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   NATIONAL NEWS
Obama: Sharpton's Alleged Jealousy 'Concocted by the Press'
By: Hazel Trice Edney
NNPA Washington Correspondent
Originally posted 3/20/2007


WASHINGTON (NNPA) – U. S. Sen. Barack Obama, a leading candidate for the Democratic nomination for president, has denounced reports of a rivalry between him and former presidential candidate Al Sharpton. In response, Sharpton has all but declared that he will not run again for the Democratic nomination.
“This is just something that was concocted by the press, the New York Post,” Obama said in an interview with the National Newspaper Publishers Association News Service at a reception celebrating the 180th Anniversary of the Black Press last week. “It had nothing to do with my campaign. We talk frequently and I’ll be at his convention coming up in April,” he says of Sharpton.
Responding to Obama’s comments, Sharpton hinted this week that he will not run for the nomination again.
“I have not announced that, but I probably will announce it at the conference,” Sharpton says. “All of the candidates are speaking at the conference. And after that, we’ll decide where we’re going and who ever we decide we’re going to support, I’m definitely going to campaign for.”
The National Action Network’s annual convention is scheduled for April 18-21 in New York.

A March 12 article in the Post reported that Sharpton “has launched a ‘big-time’ effort to tear down Illinois Sen. Barack Obama as a candidate for president,” quoting an unnamed “prominent Black Democratic activist who knows Sharpton” and supports Hilary Clinton. The article called Sharpton “jealous.”
Sharpton said in an NNPA interview two weeks ago that a Washington Post-ABC poll showing Obama with 44 percent of the Black vote over Hilary Clinton’s 33 percent reveals how far he has to go to win support in the Black community.
“With the cover of Time Magazine, 60 Minutes, all of the positive press put together, and he doesn’t have 50 percent of the Black vote? That’s not good,” Sharpton said. “If he’s got more than half of Black people saying they’re not supporting him, what does that say?”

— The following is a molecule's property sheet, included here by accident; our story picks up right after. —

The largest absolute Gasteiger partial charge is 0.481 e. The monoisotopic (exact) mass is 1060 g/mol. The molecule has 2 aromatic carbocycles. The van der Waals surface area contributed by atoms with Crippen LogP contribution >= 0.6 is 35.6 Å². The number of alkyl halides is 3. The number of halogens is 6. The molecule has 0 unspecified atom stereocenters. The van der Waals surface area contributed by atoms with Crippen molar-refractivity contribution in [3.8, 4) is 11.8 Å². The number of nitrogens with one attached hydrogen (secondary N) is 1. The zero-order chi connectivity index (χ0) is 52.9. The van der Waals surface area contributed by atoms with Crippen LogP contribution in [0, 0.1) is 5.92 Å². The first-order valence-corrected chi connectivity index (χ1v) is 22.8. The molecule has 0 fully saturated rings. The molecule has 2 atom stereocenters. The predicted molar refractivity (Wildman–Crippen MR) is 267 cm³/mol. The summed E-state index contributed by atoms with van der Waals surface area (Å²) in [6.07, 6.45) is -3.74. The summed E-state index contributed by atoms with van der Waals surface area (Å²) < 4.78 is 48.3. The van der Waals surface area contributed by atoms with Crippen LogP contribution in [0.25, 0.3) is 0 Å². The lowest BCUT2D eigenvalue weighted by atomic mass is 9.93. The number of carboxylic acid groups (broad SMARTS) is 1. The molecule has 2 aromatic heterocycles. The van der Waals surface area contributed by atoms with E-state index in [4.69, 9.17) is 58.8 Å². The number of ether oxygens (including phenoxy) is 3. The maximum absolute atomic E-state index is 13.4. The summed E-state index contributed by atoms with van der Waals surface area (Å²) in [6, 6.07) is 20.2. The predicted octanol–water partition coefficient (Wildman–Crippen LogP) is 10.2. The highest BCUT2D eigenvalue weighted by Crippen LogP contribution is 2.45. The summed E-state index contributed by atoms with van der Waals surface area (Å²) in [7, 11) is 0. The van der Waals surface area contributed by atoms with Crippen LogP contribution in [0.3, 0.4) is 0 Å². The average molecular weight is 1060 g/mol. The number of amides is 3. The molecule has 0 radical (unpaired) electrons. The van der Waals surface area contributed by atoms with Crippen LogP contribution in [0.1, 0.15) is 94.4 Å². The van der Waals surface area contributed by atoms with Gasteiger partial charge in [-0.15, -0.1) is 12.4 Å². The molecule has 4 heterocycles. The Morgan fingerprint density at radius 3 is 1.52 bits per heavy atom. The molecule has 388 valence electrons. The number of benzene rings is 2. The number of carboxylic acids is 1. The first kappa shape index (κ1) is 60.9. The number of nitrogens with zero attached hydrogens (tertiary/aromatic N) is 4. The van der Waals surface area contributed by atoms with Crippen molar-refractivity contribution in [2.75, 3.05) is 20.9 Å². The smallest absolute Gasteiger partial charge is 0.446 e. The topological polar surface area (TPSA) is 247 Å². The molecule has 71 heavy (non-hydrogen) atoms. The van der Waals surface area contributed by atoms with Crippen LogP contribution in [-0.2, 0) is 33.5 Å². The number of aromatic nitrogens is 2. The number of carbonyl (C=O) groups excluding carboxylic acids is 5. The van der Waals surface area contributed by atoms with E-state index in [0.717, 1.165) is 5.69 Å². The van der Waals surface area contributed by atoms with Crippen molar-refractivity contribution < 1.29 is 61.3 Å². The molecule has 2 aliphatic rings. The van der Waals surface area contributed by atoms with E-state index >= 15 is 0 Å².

But, Sharpton explained this week that his opinion was not meant to be criticism or jealously, simply an analysis.
“He and I have talked by phone. He told me that he can assure me that no one in his campaign did it or to his knowledge was authorized,” Sharpton says. “I’m not trying to in any way impair his candidacy.”
In his personable, breeze-through visit at the opening Black Press Week reception hosted by the Black publishers, Obama praised the Black Press for continuing to set itself apart after nearly two centuries.
“You offer a unique voice that all too often is silent in the mainstream media and I know how hard it is to keep that paper going,” he said. Hitting on an oft-heard complaint by publishers, he said, “There’s no reason that the Black Press should not be getting its fair share of legal notices.”
Introduced by Black Press Week Chairman Ofield Dukes as “Mr. President,” Obama, posed for pictures and granted press interviews during his whirlwind visit. He stressed that the Black Press has been and is worth the investment because it not only focuses on issues such as “racial profiling” that other media often ignore, but it “also offers young leaders like me an outlet to shape public opinion.”


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